Probably the Confederate capital was never in such danger of capture, from the moment it was first beleaguered by the hosts of the enemy to the time of its final fall, as it was on the day of the fierce battle at Yellow Tavern. At that time Lee was confronting Grant and his powerful army near Spotsylvania Courthouse. General Butler was pressing close upon the lines near Petersburg, while Richmond nearly stripped of troops, depended chiefly for defense upon the local forces, composed of the employees in the government offices and workshops. It was at this critical moment that General Grant sent out a strong force of cavalry under Sheridan, whose reputation as a cavalry commander was already at its highest, to march rapidly upon Richmond and capture it before the city could be reinforced.

On the 8th of May, 1864, the Federal cavalry corps was concentrated near Fredericksburg, and on the morning of the 9th marched by Hamilton's Crossing to the Telegraph road, and moving to the right of General Lee's right flank, marched to Beaver Dam station on the Newport News and Mississippi Valley railroad, and from that point by the Louisa or ‘Old Mountain Road,’ via Glen Allen, a station on the Fredericksburg railroad, to the Yellow Tavern. His command consisted of three divisions under Generals Merritt, Wilson, and Gregg, numbering, according to the official returns of the Federal army, dated May 1, 1864, 9,300 men in the saddle. His brigade commanders were Custer, Devins, Gibbs, Davies. J. Irvin Gregg, McIntosh, and Chapman.

General Stuart followed these seven brigades of Sheridan with the three brigades of his command, viz: Lomax's and Wickham's of Fitz Lee's division, and a North Carolina brigade under General Gordon, making a total effective force of some 3,000 troopers. On the morning of the 11th General Stuart intercepted, at Yellow Tavern, Sheridan's line of march, and succeeded in interposing his small force between Richmond and the Federal cavalry. The battle was desperate and bloody, but it resulted in the saving of the Confederate capital at the cost of many a precious life. General Stuart was mortally wounded during the last part of the fight and died the [454] next day. General Sheridan, repulsed and defeated, abandoned his raid and escaped down the Chickahominy.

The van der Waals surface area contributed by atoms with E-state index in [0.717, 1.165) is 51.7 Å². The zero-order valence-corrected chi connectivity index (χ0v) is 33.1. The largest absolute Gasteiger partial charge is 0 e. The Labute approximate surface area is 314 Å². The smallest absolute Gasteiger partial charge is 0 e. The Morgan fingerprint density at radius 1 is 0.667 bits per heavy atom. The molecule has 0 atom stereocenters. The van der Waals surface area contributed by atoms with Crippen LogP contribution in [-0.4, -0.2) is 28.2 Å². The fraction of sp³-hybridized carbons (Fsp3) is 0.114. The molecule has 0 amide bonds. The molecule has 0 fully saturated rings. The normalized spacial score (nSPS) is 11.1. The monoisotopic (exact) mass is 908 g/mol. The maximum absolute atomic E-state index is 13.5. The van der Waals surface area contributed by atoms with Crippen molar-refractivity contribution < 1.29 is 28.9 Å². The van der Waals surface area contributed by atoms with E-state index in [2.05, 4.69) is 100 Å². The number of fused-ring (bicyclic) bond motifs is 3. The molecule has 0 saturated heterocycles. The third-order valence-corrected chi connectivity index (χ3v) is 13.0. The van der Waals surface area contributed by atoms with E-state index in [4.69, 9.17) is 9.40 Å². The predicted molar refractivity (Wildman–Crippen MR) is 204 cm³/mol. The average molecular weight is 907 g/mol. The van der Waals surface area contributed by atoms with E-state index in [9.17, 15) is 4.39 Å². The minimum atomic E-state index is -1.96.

The battle commenced early in the forenoon, and continued with much charging and counter charging until late in the afternoon, for General Stuart did not fall until about 4 o'clock. If General Sheridan had not been intercepted and so vigorously repulsed by Stuart's greatly inferior force, he might have ridden into Richmond in the morning, but opportunity was offered by the delay of many hours created by Stuart's force, and successful opposition, for infantry to be concentrated in the formidable works on that side of the fateful capital where the battle was fought, and then it was scarcely possible for cavalry to have entered the city. Richmond was entirely surrounded by a ditch and embankment, impassable for cavalry, and after the works were properly manned by infantry, as they were on that occasion, it is safe to say that it would have been extremely imprudent for General Sheridan to have attempted to ride into the city, and he evidently thought so too. The Northern people would almost have deified ‘Little Phil’ had he occupied the Confederate capital even for an hour-even long enough to have burned it.

If people could only know beforehand what they subsequently learn, many signal failures would have been converted into magnificent successes. Richmond was impregnable for four years against all assaults, because the Generals who were sent to capture it lacked the power and the knowledge requisite to the accomplishment of so great an enterprise. They saw their mistakes only when too late. It was the same way with the Confederates. These post mortem views are valuable to the student, but they are thoroughly worthless as a basis for the fame of any soldier who might have succeeded had he known how.